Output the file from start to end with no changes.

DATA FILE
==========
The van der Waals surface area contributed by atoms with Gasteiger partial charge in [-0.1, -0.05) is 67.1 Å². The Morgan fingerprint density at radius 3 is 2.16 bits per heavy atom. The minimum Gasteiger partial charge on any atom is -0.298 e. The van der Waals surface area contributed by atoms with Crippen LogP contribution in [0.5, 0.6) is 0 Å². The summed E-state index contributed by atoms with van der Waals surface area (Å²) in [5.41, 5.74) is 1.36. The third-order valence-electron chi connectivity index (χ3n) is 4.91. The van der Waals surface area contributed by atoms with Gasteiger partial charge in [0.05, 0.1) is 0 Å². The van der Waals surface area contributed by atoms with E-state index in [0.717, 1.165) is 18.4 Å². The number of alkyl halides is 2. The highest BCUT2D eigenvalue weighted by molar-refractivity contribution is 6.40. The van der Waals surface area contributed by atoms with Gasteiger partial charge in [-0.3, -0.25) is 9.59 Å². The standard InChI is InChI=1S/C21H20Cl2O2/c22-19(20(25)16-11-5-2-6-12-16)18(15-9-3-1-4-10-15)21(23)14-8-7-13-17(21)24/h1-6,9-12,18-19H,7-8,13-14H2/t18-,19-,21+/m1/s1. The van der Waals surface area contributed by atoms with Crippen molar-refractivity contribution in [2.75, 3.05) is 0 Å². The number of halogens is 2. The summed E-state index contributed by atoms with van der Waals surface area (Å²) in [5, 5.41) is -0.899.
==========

The van der Waals surface area contributed by atoms with Gasteiger partial charge in [-0.1, -0.05) is 67.1 Å². The Morgan fingerprint density at radius 3 is 2.16 bits per heavy atom. The minimum Gasteiger partial charge on any atom is -0.298 e. The van der Waals surface area contributed by atoms with Crippen LogP contribution in [0.5, 0.6) is 0 Å². The summed E-state index contributed by atoms with van der Waals surface area (Å²) in [5.41, 5.74) is 1.36. The third-order valence-electron chi connectivity index (χ3n) is 4.91. The van der Waals surface area contributed by atoms with Gasteiger partial charge in [0.05, 0.1) is 0 Å². The van der Waals surface area contributed by atoms with E-state index in [0.717, 1.165) is 18.4 Å². The number of alkyl halides is 2. The highest BCUT2D eigenvalue weighted by molar-refractivity contribution is 6.40. The van der Waals surface area contributed by atoms with Gasteiger partial charge in [-0.3, -0.25) is 9.59 Å². The standard InChI is InChI=1S/C21H20Cl2O2/c22-19(20(25)16-11-5-2-6-12-16)18(15-9-3-1-4-10-15)21(23)14-8-7-13-17(21)24/h1-6,9-12,18-19H,7-8,13-14H2/t18-,19-,21+/m1/s1. The van der Waals surface area contributed by atoms with Crippen molar-refractivity contribution in [2.75, 3.05) is 0 Å². The number of halogens is 2. The summed E-state index contributed by atoms with van der Waals surface area (Å²) in [5, 5.41) is -0.899.